Mesa serves up homer in 13th inning to rookie

Posted: July 04, 2007

HOUSTON - The Phillies have suffered plenty of excruciating losses this season, but this one might have stung the most.

That's because, despite their putrid performance with runners in scoring position, they actually should have beaten the Houston Astros last night. Only an umpire messed it up. Then Jose Mesa got in the way.

The Phils lost, 5-4, when Astros rookie Hunter Pence crushed Mesa's first pitch of the bottom of the 13th inning high over the left-field wall in Minute Maid Park.

As the ball sailed over the wall, Phillies players walked dejectedly off the field. Mesa stayed on the mound and watched the home run before walking off.

The game lasted 4 hours, 23 minutes. The Phillies used all their regular players and were forced to use pitchers Cole Hamels, who starts today, and Jamie Moyer as pinch-hitters.

There were two culprits in the loss. First-base umpire Lance Barksdale blew a call in the bottom of the ninth that would have ended the game with the Phillies taking the win.

But as much as Barksdale's call hurt, the Phillies had plenty of chances to put the game out of reach. They went 5 for 24 with runners in scoring position. The only walk Phillies hitters drew all night - in 13 innings - was intentional.

In losing, the Phils once again missed a chance to gain ground on the New York Mets, who lost their second straight in Colorado.

Michael Bourn, a Houston native, made the most of his first start in his hometown. He was 3 for 6, including a seventh-inning double that gave the Phils a 4-3 lead.

Moments after Bourn doubled in that run, rightfielder Shane Victorino gunned down Morgan Ensberg at the plate to end the seventh and preserve the one-run lead after reliever Ryan Madson had nearly given it up.

It was Victorino's 10th outfield assist this season.

Starter Adam Eaton allowed three runs over six innings and left with the lead. The Phillies' much-maligned bullpen walked a tightrope for three innings but appeared to close the game out successfully.

Manager Charlie Manuel went way against the book in using lefthander J.C. Romero against Mike Lamb (.370 against lefties, .296 against righties) and Luke Scott (.321 against lefties and .226 against righties) in the eighth. But Romero got the job done.

The ninth was entrusted to Antonio Alfonseca, and he pitched himself into the jaws of trouble by allowing one-out singles to Craig Biggio and Pence. Alfonseca then walked Lance Berkman to load the bases.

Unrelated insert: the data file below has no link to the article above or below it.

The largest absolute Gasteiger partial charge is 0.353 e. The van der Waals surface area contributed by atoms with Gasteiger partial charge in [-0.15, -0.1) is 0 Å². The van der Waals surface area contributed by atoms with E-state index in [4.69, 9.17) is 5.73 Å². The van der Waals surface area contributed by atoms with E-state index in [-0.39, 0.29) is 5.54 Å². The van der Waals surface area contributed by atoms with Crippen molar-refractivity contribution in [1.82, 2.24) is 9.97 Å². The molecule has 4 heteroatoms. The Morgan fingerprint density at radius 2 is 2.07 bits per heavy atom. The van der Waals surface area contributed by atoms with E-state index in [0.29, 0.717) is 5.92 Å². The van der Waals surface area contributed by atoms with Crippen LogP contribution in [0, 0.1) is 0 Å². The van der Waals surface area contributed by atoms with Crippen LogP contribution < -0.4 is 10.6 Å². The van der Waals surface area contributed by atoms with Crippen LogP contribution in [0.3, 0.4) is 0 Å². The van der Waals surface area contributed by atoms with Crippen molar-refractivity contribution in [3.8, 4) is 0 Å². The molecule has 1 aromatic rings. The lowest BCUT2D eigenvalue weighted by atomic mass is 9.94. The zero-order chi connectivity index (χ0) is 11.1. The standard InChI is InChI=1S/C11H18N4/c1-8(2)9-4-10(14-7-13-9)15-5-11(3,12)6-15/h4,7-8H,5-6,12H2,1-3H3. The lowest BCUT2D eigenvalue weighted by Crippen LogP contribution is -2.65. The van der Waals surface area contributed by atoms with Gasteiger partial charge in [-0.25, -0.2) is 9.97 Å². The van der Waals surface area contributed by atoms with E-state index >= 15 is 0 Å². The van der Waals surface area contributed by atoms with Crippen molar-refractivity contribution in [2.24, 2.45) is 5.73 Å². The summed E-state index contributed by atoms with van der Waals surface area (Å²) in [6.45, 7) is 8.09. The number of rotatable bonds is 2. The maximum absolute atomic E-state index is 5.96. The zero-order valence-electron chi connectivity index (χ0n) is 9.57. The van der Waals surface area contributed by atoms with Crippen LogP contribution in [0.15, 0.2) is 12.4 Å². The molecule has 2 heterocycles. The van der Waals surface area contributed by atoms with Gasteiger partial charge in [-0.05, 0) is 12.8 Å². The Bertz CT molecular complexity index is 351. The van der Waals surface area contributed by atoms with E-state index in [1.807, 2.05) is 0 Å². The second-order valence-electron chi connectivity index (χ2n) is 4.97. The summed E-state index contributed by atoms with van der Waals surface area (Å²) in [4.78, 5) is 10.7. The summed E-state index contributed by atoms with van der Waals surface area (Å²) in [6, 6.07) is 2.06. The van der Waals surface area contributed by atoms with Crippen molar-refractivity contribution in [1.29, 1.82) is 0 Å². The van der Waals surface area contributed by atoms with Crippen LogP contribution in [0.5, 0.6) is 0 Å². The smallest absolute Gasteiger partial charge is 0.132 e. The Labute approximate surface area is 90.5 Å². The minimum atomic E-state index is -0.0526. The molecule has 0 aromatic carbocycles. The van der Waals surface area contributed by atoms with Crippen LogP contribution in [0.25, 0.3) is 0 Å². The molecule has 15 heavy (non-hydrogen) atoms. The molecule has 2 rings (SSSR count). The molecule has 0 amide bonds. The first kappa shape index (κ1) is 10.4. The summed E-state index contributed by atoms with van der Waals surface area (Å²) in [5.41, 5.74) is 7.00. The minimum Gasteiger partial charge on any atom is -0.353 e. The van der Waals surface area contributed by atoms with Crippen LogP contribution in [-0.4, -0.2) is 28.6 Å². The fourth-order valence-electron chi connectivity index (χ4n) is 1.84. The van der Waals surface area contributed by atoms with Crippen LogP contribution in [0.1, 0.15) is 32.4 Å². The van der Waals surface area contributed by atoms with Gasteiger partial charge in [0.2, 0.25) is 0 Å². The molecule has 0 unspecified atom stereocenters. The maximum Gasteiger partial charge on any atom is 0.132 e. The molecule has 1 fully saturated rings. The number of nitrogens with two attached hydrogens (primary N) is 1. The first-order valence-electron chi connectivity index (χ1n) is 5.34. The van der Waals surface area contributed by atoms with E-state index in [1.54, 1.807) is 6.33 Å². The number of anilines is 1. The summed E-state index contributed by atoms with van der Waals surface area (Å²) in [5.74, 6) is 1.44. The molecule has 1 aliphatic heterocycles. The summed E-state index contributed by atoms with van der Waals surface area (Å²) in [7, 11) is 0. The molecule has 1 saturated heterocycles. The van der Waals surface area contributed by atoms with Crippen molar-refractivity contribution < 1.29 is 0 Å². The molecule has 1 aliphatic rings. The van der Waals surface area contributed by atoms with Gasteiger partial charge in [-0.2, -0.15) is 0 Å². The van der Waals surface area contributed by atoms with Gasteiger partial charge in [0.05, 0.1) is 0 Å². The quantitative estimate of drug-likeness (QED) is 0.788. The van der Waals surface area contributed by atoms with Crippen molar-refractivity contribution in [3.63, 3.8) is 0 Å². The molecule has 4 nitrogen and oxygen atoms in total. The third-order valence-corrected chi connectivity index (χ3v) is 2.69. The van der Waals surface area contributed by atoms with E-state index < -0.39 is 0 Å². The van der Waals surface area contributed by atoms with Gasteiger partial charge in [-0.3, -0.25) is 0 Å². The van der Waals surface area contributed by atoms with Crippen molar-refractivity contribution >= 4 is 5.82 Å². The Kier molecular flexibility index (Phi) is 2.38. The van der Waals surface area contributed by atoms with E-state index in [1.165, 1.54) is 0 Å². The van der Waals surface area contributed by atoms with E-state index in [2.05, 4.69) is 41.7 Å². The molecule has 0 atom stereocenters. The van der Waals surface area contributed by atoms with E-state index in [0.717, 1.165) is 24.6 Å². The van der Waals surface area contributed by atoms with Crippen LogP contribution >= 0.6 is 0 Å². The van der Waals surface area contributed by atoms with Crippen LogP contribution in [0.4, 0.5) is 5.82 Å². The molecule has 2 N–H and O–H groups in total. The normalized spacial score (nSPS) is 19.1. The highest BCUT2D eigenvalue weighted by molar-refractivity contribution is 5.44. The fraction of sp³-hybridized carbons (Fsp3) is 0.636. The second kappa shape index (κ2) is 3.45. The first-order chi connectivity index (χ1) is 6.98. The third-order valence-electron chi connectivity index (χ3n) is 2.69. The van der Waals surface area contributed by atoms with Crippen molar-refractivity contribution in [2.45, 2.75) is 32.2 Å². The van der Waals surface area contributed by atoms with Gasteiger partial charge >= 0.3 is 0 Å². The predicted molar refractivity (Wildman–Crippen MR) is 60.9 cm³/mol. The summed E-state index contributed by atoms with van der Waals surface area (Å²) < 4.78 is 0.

Up came National League RBI leader Carlos Lee, who last week ended a game with a grand slam.

This time, Lee appeared to ground into a game-ending 6-4-3 double play. Actually, he did ground into a game-ending 6-4-3 double play, but Barksdale ruled Lee safe, allowing Biggio to score the tying run.

Replays showed Barksdale had missed the call. He got an earful from Manuel, who watched the end of the game in the clubhouse after getting ejected.

Lost in the craziness was Ryan Howard's losing another home run to Minute Maid Park.

Last September, he was denied a home run in this ballpark when umpires ruled fan interference on a ball that had reached the left-field seats.

Last night, Howard led off the eighth inning with a monstrous drive to center off lefthander Trever Miller. It's 436 feet to dead center, and Pence nearly went all the way to the wall to chase this one down. Pence climbed the goofy hill behind the warning track and hauled in the blast right next to the flagpole, which sits in play.

The ball must have gone 435 feet. It would have been a home run in Fairmount Park, but not Minute Maid Park.

Earlier in the game, a Phillies pitcher walked in a run for the second night in a row.

Eaton, pitching with a 1-0 lead in the second inning, allowed three consecutive baserunners (two singles and a walk) to open the frame, loading the bases for Brad Ausmus. Eaton appeared to have Ausmus rung up on a 2-2 pitch, but umpire Tim Welke said otherwise. The count went full and Ausmus walked, bringing home the Astros' first run.

The Astros scored two more runs in the inning, one on a groundout and the other on Biggio's two-out single, his 3,008th career hit.

The Phillies struck back quickly and tied the game against Roy Oswalt in the top of the third. Jimmy Rollins and Bourn opened the inning with singles and scored when Howard mashed a first-pitch double over Scott's outstretched glove.

After the shaky second inning, Eaton pitched effectively and allowed just three baserunners before being lifted for a pinch-hitter in the seventh.

The Phillies managed to get Eaton the lead as he headed to the showers, thanks to Bourn's RBI double in the top of the seventh.

They kept the lead thanks to Victorino's arm in the bottom of the inning.

Contact staff writer Jim Salisbury at 215-854-4983 or

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